‘Childhood is surreal. Why shouldn’t children’s books be? In this whimsical talk, award-winning author Mac Barnett speaks about writing that escapes the page, art as a doorway to wonder — and what real kids say to a fictional whale.

‘…I write children’s books, and there’s a quote from Pablo Picasso, “We all know that Art is not truth. Art is a lie that makes us realize truth or at least the truth that is given us to understand. The artist must know the manner whereby to convince others of the truthfulness of his lies.”

‘I first heard this when I was a kid, and I loved it, but I had no idea what it meant. (Laughter)

‘So I thought, you know what, it’s what I’m here to talk to you today about, though, truth and lies, fiction and reality. So how could I untangle this knotted bunch of sentences? And I said, I’ve got PowerPoint. Let’s do a Venn diagram. ["Truth. Lies."] (Laughter) So there it is, right there, boom. We’ve got truth and lies and then there’s this little space, the edge, in the middle. That liminal space, that’s art. All right. Venn diagram. (Laughter) (Applause)…’

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Graphophobia: The Writer’s Phobia

writing.inside.tru-skullandquill.php_I was in a group discussion when someone gave me a bit of a shock. She said ‘…At some point I even had panic attack just putting words on paper…” That’s when I got the idea of ‘Writer’s Phobia’. This discussion is still in progress and so far, there were four testimonies about their graphophobia. Here they are:

“I had deep scars about writing for years because of school (I would get a A for content and style and then my mark would drop to passing grade because of grammar and spelling, no matter how hard I worked, I just couldn’t get those right). At some point I even had panic attack just putting words on paper…”

“I, too, have scars from the ONE creative writing class I took in college for my degree. The professor not only hated everything I wrote, but used my writing week after week as an example to the class of how NOT to write. Eventually I confronted him about singling me out.

“I don’t think I’ve ever gotten over it, and I think his words really stifle me today. And that was almost 15 years ago.”

‘I have “writer’s phobia” that I have to overcome every single day, but for an entirely different reason. I have no support from my family. My friends are more supportive, but my family are very practical people. They just can’t imagine me writing anything that anyone would want to read. So, I gather my faith in myself every single day, and I write. I just feel that writing is a talent I am lucky enough to have, and no one can take that away from me. I choose to believe in myself! I think that’s what you have to do…believe in yourself.’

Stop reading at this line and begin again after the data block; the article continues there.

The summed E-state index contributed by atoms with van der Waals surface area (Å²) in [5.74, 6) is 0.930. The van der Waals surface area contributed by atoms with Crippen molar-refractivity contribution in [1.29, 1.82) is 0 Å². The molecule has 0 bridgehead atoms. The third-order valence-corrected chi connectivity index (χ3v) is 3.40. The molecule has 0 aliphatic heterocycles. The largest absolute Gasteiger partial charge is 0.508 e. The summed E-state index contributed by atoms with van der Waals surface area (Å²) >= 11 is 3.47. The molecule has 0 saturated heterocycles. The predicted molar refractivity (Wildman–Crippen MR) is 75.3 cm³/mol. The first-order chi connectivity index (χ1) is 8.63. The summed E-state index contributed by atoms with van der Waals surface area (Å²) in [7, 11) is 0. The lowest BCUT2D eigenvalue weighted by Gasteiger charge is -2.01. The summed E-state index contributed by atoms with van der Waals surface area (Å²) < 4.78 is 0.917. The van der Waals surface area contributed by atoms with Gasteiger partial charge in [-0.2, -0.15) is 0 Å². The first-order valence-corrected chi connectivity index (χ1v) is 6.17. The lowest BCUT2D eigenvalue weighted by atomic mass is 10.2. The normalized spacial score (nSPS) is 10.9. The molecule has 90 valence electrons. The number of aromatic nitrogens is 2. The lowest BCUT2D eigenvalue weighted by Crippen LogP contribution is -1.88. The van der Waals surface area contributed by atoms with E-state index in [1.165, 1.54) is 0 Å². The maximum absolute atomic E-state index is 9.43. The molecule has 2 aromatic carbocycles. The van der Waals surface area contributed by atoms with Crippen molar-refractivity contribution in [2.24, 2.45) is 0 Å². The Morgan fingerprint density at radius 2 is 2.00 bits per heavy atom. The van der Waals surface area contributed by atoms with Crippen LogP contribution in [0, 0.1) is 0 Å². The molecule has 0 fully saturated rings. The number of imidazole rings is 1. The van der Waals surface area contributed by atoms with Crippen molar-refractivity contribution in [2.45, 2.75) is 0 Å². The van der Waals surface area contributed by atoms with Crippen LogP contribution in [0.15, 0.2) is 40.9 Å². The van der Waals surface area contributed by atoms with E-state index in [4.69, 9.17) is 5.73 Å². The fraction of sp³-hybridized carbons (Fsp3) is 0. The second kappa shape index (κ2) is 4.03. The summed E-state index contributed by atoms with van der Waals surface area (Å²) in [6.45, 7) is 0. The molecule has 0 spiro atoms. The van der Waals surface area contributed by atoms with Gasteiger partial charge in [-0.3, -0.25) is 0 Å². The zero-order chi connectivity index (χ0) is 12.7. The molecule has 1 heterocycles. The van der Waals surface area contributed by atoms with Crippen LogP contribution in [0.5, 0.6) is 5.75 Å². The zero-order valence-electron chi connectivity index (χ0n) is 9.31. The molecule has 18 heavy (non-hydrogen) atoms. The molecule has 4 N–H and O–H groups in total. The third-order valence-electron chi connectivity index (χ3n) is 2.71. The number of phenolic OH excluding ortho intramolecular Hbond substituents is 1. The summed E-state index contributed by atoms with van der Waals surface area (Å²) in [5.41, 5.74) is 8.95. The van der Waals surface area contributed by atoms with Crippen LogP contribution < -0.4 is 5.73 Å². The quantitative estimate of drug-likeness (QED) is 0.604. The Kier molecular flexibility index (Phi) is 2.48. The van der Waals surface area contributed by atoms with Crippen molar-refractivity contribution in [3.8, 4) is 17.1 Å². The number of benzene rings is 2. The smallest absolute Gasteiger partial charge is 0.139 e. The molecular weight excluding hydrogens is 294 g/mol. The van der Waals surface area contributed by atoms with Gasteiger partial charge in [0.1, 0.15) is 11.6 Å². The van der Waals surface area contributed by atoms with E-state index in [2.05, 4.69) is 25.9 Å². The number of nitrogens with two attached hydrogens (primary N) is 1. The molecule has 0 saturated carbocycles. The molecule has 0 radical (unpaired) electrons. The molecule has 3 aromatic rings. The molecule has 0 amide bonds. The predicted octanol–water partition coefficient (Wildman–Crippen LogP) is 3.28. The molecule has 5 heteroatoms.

‘…actually it did stop me from writing for a long time. The science fiction saga that I have in the works (first 3 books published already) I thought up and was going to write 50 years ago but because of the actions of this one teacher I didn’t. It wasn’t until a few years ago when some people saw some poetry that I had written which they liked that I started to get up enough courage to try writing again. Now that I am going into retirement I felt I had nothing to lose by trying to write so I wrote the first book in the saga as a test. Within a week it was in the top 1% of book sales on Amazon. I wish now I had tried earlier as I really enjoy writing and my books are being well received with a growing readership. Its amazing how the thoughts and actions of one person can make or break an individual. That teacher could just as easily have encouraged me and helped me and if he had today I would no doubt be giving him an acknowledgement in my books as having inspired me but alas no such page will be dedicated to him.’

I will add more testimonies if and when there are more.

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Subversion in Literature most women authors subvert about gender inequality, most male crime fiction authors subvert about political and economic corruption—done between the lines.